Jhumpa Lahiri is among the few contemporary writers being read widely by both mainstream and minority audiences, the general public and academic scholars, in the U.S. and globally. While her works focus on specific ethnic experiences of highly educated, upper middle-class professional Bengalis and their children living in New England since the 1970s, they simultaneously address universal themes that consistently keep them on the New York Times bestseller lists, and that have made the film adaptation of her novel, The Namesake (2006), into a transnational phenomenon. Lahiri is also one of the first South Asian American writers to be included in the Heath Anthology of American Literature.
Even though South Asian diasporic writers have won many prestigious international prizes, the meteoric success of Jhumpa Lahiri has raised new questions regarding her naming: Is she a Bengali American writer? An Asian American writer? An Indian writer? An American writer? A postcolonial writer? Does what we name her matter? Does this naming determine whether, and how, and by whom Lahiri’s texts are read and taught, and to which literary canons they belong? Why is Lahiri’s writing so successful among multiple audiences, whether in Bengal, Boston, or beyond?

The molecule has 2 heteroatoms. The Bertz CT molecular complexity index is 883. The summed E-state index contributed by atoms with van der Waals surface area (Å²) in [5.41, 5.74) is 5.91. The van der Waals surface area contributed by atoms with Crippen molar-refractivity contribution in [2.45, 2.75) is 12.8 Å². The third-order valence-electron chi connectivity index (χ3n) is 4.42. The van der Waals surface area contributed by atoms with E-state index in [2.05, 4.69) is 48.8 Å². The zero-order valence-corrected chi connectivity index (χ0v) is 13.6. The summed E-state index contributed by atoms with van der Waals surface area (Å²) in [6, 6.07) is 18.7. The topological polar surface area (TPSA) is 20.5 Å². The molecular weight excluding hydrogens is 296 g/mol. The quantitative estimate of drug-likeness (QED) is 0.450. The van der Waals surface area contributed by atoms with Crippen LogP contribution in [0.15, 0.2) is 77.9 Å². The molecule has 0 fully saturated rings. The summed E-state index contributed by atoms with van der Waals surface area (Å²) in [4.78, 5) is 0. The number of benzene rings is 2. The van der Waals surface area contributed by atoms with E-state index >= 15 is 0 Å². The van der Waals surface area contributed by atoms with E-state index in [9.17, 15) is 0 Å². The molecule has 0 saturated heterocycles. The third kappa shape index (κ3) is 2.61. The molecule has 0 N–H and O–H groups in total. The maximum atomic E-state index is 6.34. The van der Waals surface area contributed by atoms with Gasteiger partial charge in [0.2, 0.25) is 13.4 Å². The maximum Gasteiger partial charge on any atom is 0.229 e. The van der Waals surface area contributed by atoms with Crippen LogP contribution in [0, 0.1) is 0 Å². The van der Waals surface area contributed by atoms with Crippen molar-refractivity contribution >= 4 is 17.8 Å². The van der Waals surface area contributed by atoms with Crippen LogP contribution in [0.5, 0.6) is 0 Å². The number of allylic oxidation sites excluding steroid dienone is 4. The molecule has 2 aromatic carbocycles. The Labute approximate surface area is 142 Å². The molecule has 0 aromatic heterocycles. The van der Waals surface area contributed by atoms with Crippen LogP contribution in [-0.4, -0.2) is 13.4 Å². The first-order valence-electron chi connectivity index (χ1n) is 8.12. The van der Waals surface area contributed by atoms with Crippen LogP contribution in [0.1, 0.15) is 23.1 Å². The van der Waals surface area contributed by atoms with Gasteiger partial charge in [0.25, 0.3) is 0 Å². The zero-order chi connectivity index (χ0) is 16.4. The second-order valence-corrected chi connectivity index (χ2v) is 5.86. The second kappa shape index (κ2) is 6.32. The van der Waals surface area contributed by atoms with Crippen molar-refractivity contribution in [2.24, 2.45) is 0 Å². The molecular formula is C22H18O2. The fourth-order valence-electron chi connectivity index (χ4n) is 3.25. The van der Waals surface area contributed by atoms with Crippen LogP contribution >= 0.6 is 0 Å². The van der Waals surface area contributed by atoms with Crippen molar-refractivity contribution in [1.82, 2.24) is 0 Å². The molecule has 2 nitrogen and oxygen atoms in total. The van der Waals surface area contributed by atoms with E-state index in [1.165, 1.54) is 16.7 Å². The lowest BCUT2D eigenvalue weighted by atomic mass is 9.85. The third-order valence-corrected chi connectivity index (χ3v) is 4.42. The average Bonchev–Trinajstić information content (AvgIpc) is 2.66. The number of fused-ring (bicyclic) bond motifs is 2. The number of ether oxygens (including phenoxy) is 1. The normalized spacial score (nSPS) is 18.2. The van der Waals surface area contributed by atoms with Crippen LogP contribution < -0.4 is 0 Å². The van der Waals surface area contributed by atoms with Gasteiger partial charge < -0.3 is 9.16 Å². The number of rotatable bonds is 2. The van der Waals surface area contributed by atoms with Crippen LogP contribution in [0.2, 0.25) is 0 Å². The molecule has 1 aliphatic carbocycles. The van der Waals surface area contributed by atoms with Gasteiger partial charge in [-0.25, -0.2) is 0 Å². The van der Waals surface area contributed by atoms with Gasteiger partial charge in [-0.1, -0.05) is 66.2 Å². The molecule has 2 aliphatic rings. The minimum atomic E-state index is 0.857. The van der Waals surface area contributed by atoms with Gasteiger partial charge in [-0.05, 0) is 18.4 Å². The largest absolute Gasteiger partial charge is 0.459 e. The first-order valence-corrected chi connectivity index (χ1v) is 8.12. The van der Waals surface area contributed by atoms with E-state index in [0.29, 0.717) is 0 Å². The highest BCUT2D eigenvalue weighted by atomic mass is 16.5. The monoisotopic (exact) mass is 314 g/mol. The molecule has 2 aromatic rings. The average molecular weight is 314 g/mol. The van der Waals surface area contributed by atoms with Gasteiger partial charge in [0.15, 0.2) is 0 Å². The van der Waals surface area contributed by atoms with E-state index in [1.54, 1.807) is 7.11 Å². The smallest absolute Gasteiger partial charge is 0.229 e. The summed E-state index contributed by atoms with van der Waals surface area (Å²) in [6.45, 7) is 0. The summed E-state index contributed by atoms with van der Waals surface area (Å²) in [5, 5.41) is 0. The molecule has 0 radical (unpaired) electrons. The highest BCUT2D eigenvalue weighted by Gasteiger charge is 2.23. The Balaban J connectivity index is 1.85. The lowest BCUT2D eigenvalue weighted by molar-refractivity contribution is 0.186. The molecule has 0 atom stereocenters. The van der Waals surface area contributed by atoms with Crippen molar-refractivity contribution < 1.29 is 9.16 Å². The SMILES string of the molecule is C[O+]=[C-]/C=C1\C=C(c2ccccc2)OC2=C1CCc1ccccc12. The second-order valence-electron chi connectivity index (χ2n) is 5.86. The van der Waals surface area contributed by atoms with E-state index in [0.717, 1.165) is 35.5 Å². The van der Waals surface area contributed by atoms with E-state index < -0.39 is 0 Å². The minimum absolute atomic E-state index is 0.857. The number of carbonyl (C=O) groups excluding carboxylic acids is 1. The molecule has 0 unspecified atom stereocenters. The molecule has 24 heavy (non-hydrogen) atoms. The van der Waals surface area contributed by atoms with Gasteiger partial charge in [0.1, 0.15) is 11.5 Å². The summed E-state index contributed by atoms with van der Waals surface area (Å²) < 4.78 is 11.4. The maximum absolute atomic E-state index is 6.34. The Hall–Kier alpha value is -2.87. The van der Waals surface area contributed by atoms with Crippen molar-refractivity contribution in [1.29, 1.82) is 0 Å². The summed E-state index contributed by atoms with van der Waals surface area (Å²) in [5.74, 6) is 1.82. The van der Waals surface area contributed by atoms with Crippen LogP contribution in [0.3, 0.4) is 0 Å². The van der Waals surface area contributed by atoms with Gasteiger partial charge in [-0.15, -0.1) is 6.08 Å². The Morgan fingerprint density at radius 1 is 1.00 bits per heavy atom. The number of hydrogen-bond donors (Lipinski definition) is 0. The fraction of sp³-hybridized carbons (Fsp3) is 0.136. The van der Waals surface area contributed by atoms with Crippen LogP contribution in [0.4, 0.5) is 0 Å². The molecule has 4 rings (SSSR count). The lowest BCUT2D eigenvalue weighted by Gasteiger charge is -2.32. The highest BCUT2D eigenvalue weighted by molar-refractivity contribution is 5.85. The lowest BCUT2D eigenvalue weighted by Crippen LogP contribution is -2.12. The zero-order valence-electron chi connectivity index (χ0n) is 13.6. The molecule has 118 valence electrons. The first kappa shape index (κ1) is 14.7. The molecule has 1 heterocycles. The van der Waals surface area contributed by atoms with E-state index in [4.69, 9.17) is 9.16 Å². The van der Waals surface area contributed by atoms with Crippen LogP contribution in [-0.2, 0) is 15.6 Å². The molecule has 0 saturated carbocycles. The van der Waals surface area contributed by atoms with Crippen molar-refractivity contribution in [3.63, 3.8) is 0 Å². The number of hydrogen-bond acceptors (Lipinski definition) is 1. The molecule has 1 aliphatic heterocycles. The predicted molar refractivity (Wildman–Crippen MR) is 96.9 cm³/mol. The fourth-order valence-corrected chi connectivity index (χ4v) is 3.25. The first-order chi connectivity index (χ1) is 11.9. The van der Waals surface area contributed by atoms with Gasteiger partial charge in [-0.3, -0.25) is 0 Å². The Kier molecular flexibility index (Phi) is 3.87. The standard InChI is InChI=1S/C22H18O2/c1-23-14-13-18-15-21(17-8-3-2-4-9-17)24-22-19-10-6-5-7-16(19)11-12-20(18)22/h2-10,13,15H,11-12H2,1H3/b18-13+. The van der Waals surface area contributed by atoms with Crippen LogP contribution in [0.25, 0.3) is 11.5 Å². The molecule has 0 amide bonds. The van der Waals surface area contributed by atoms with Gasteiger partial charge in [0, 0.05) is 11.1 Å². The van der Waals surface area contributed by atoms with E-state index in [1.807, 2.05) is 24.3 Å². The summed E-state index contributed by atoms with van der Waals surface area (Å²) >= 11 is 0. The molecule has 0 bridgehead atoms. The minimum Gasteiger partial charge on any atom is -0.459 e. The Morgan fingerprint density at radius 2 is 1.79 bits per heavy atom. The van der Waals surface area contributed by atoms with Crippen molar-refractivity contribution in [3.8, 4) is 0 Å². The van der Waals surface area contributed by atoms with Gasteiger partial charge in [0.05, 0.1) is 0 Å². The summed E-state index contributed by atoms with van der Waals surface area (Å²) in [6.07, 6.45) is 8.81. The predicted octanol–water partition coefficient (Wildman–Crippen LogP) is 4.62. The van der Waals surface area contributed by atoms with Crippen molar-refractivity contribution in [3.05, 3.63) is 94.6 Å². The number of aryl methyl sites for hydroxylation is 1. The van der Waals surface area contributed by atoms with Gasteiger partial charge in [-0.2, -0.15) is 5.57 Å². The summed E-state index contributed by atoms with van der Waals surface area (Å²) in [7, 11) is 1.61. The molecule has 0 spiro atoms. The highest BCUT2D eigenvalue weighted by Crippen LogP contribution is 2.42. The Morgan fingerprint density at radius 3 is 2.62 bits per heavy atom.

Naming Jhumpa Lahiri: Canons and Controversies addresses these and other questions, and explains why naming matters, to whom, and how paying attention to these questions can deepen our appreciation for the politics surrounding Lahiri’s works and our understanding of the literary texts themselves. This collection marks a significant evolution of the field of Asian American studies as it does not merely include scholars of South Asian descent writing about a South Asian writer in an ethnically confined context, but rather allows for intertextualities and conversations among scholars of varied ethnicities and fields including postcolonial, popular culture, psychoanalytic, film, women’s, American, and world literature studies.